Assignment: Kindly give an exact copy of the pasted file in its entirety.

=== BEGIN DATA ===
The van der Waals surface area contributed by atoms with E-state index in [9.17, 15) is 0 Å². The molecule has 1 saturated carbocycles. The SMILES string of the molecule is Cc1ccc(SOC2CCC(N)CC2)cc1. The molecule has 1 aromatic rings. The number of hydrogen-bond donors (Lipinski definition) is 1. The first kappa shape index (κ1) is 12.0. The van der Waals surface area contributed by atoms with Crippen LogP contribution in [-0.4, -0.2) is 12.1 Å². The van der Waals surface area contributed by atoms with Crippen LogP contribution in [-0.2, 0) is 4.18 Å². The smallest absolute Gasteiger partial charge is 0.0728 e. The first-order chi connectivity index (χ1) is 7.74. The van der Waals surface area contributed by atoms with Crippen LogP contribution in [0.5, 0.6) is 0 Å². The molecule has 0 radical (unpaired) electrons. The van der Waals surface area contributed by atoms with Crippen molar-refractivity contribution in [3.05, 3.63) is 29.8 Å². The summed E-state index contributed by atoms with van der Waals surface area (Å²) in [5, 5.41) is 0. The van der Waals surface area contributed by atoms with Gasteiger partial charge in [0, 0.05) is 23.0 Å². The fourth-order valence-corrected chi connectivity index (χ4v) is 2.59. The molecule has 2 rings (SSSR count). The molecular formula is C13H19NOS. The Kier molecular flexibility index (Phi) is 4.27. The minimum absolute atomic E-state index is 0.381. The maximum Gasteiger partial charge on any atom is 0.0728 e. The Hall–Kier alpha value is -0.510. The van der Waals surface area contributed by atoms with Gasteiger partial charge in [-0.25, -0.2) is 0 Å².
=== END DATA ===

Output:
The van der Waals surface area contributed by atoms with E-state index in [9.17, 15) is 0 Å². The molecule has 1 saturated carbocycles. The SMILES string of the molecule is Cc1ccc(SOC2CCC(N)CC2)cc1. The molecule has 1 aromatic rings. The number of hydrogen-bond donors (Lipinski definition) is 1. The first kappa shape index (κ1) is 12.0. The van der Waals surface area contributed by atoms with Crippen LogP contribution in [-0.4, -0.2) is 12.1 Å². The van der Waals surface area contributed by atoms with Crippen LogP contribution in [-0.2, 0) is 4.18 Å². The smallest absolute Gasteiger partial charge is 0.0728 e. The first-order chi connectivity index (χ1) is 7.74. The van der Waals surface area contributed by atoms with Crippen LogP contribution in [0.5, 0.6) is 0 Å². The molecule has 0 radical (unpaired) electrons. The van der Waals surface area contributed by atoms with Crippen molar-refractivity contribution in [3.05, 3.63) is 29.8 Å². The summed E-state index contributed by atoms with van der Waals surface area (Å²) in [5, 5.41) is 0. The van der Waals surface area contributed by atoms with Gasteiger partial charge in [0, 0.05) is 23.0 Å². The fourth-order valence-corrected chi connectivity index (χ4v) is 2.59. The molecule has 2 rings (SSSR count). The molecular formula is C13H19NOS. The Kier molecular flexibility index (Phi) is 4.27. The minimum absolute atomic E-state index is 0.381. The maximum Gasteiger partial charge on any atom is 0.0728 e. The Hall–Kier alpha value is -0.510. The van der Waals surface area contributed by atoms with Gasteiger partial charge in [-0.25, -0.2) is 0 Å².